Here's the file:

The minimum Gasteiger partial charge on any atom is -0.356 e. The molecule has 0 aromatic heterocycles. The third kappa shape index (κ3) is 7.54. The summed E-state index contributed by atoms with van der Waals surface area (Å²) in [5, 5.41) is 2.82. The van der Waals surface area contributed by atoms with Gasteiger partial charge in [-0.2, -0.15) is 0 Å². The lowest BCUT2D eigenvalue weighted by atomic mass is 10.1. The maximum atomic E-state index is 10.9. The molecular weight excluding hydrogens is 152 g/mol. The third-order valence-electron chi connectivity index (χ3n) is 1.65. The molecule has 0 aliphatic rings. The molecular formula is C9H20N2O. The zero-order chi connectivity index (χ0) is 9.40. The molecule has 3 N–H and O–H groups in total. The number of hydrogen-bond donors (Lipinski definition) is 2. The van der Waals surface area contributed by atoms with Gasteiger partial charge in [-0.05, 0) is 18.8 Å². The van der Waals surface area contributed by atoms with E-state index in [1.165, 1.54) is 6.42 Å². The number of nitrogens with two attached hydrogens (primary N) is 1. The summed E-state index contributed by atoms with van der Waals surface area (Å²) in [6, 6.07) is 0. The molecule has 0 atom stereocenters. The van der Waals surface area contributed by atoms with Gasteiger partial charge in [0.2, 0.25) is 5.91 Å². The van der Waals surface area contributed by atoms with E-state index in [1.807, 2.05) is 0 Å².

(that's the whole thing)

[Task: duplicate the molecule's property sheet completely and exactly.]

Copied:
The minimum Gasteiger partial charge on any atom is -0.356 e. The molecule has 0 aromatic heterocycles. The third kappa shape index (κ3) is 7.54. The summed E-state index contributed by atoms with van der Waals surface area (Å²) in [5, 5.41) is 2.82. The van der Waals surface area contributed by atoms with Gasteiger partial charge in [-0.2, -0.15) is 0 Å². The lowest BCUT2D eigenvalue weighted by atomic mass is 10.1. The maximum atomic E-state index is 10.9. The molecular weight excluding hydrogens is 152 g/mol. The third-order valence-electron chi connectivity index (χ3n) is 1.65. The molecule has 0 aliphatic rings. The molecular formula is C9H20N2O. The zero-order chi connectivity index (χ0) is 9.40. The molecule has 3 N–H and O–H groups in total. The number of hydrogen-bond donors (Lipinski definition) is 2. The van der Waals surface area contributed by atoms with Gasteiger partial charge in [-0.05, 0) is 18.8 Å². The van der Waals surface area contributed by atoms with E-state index in [1.165, 1.54) is 6.42 Å². The number of nitrogens with two attached hydrogens (primary N) is 1. The summed E-state index contributed by atoms with van der Waals surface area (Å²) in [6, 6.07) is 0. The molecule has 0 atom stereocenters. The van der Waals surface area contributed by atoms with Gasteiger partial charge in [0.2, 0.25) is 5.91 Å². The van der Waals surface area contributed by atoms with E-state index in [1.807, 2.05) is 0 Å².